The nearly 800,000 immigrants shielded under the Deferred Action for Childhood Arrivals (DACA) program, or Dreamers, will not be targets for deportation, according to White House Director of Policy and Interagency Coordination, Carlos Diaz Rosillo.
On Tuesday, Donald Trump ordered an end to the DACA program that protects undocumented immigrants brought to the U.S. at a young age from being removed by immigration enforcement. Ahead of the announcement, there were concerns among immigrant communities that Trump's decision would mean mass deportation of Dreamers.
"The Department of Homeland Security has said already that they’re not a priority for deportation," Rosillo stressed in an interview with Sinclair Broadcast Group. "Let's remember that DACA is not about deportation, it's about giving work permits to those who arrived here as children."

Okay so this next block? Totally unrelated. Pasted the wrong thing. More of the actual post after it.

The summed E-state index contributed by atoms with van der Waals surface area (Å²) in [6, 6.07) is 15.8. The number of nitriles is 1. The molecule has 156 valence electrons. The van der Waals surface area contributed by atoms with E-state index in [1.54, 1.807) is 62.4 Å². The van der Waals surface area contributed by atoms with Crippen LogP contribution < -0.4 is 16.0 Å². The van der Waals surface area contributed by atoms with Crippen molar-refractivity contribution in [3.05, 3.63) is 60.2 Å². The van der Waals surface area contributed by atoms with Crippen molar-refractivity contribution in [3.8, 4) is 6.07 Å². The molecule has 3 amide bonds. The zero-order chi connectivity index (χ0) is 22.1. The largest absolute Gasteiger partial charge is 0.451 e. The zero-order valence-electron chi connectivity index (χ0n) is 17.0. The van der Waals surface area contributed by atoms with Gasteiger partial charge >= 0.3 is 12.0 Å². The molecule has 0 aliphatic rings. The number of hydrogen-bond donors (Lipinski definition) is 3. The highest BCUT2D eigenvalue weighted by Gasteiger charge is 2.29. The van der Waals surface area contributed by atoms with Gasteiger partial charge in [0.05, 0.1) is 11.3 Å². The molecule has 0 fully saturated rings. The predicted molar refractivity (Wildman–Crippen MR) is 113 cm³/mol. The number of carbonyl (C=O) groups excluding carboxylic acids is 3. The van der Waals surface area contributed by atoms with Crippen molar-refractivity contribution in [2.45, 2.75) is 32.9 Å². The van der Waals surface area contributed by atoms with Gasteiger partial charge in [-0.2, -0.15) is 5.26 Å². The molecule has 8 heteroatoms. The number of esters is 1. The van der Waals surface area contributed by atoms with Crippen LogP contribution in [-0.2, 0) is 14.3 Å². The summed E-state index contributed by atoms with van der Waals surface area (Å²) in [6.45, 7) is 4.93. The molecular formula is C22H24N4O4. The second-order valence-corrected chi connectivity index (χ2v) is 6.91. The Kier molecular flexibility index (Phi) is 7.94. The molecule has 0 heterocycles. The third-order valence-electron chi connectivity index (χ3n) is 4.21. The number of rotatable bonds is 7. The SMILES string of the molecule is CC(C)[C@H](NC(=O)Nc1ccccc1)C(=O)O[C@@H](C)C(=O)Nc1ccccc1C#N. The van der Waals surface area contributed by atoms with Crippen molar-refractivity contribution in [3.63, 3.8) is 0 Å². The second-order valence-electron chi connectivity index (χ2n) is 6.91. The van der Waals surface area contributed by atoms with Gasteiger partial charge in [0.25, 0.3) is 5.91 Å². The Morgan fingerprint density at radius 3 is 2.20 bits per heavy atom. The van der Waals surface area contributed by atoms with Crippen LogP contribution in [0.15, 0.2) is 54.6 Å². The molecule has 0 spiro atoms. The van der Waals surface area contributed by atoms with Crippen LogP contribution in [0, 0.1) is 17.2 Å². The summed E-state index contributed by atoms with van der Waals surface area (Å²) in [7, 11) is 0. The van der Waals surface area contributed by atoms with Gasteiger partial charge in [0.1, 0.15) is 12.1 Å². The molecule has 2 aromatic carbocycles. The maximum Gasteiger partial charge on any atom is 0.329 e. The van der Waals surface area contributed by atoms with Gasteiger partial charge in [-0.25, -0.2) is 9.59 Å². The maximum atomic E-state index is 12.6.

Under Trump's order, the DACA program will be phased out starting in March 2018. That provides a six-month window for Congress to either codify DACA into law or come up with other legislation to address early childhood arrivals.
Rosillo is hopeful that Congress will be able to pass immigration reform and legally "extend the protections that DACA extended."
The White House official said that Trump is willing to work with members on both sides of the aisle in Congress in order to pass immigration reform and come to a legal resolution of the DACA program.
"We’re willing to work with them and the president is looking forward to signing a piece of legislation that makes sense," Rosillo said. "Again, they have an opportunity to do what they haven’t done in 5 years. Hopefully, they’ll get it done."